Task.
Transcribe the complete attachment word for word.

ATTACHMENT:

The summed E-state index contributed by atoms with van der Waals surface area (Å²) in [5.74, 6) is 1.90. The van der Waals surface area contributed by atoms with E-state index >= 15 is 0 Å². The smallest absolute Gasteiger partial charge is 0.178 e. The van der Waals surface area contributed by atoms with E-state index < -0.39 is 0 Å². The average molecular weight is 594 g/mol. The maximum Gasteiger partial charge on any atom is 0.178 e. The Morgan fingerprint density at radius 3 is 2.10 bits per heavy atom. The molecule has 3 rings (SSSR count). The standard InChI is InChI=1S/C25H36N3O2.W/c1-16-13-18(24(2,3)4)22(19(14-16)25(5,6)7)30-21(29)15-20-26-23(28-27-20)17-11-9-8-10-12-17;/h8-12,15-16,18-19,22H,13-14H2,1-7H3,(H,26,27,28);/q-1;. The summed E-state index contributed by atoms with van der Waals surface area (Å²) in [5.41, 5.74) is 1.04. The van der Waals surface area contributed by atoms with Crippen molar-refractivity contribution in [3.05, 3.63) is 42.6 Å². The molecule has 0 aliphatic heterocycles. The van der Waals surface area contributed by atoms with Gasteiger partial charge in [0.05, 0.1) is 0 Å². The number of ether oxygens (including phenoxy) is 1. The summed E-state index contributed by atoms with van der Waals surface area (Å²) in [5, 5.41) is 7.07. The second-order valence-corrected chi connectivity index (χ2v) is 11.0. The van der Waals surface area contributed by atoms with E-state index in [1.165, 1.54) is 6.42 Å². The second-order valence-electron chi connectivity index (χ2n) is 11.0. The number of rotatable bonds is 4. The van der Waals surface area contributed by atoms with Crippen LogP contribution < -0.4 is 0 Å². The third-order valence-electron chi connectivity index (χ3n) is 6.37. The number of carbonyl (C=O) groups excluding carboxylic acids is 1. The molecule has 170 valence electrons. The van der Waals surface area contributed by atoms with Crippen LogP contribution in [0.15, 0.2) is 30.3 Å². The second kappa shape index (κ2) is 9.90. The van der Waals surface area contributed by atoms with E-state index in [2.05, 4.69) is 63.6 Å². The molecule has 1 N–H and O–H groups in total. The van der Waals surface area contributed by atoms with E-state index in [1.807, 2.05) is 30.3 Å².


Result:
The summed E-state index contributed by atoms with van der Waals surface area (Å²) in [5.74, 6) is 1.90. The van der Waals surface area contributed by atoms with E-state index >= 15 is 0 Å². The smallest absolute Gasteiger partial charge is 0.178 e. The van der Waals surface area contributed by atoms with E-state index < -0.39 is 0 Å². The average molecular weight is 594 g/mol. The maximum Gasteiger partial charge on any atom is 0.178 e. The Morgan fingerprint density at radius 3 is 2.10 bits per heavy atom. The molecule has 3 rings (SSSR count). The standard InChI is InChI=1S/C25H36N3O2.W/c1-16-13-18(24(2,3)4)22(19(14-16)25(5,6)7)30-21(29)15-20-26-23(28-27-20)17-11-9-8-10-12-17;/h8-12,15-16,18-19,22H,13-14H2,1-7H3,(H,26,27,28);/q-1;. The summed E-state index contributed by atoms with van der Waals surface area (Å²) in [5.41, 5.74) is 1.04. The van der Waals surface area contributed by atoms with Crippen molar-refractivity contribution in [3.05, 3.63) is 42.6 Å². The molecule has 0 aliphatic heterocycles. The van der Waals surface area contributed by atoms with Gasteiger partial charge in [0.05, 0.1) is 0 Å². The number of ether oxygens (including phenoxy) is 1. The summed E-state index contributed by atoms with van der Waals surface area (Å²) in [5, 5.41) is 7.07. The second-order valence-corrected chi connectivity index (χ2v) is 11.0. The van der Waals surface area contributed by atoms with E-state index in [1.165, 1.54) is 6.42 Å². The second-order valence-electron chi connectivity index (χ2n) is 11.0. The number of rotatable bonds is 4. The van der Waals surface area contributed by atoms with Crippen LogP contribution < -0.4 is 0 Å². The third-order valence-electron chi connectivity index (χ3n) is 6.37. The number of carbonyl (C=O) groups excluding carboxylic acids is 1. The molecule has 170 valence electrons. The van der Waals surface area contributed by atoms with Crippen LogP contribution in [0.15, 0.2) is 30.3 Å². The second kappa shape index (κ2) is 9.90. The van der Waals surface area contributed by atoms with E-state index in [2.05, 4.69) is 63.6 Å². The molecule has 1 N–H and O–H groups in total. The van der Waals surface area contributed by atoms with E-state index in [1.807, 2.05) is 30.3 Å².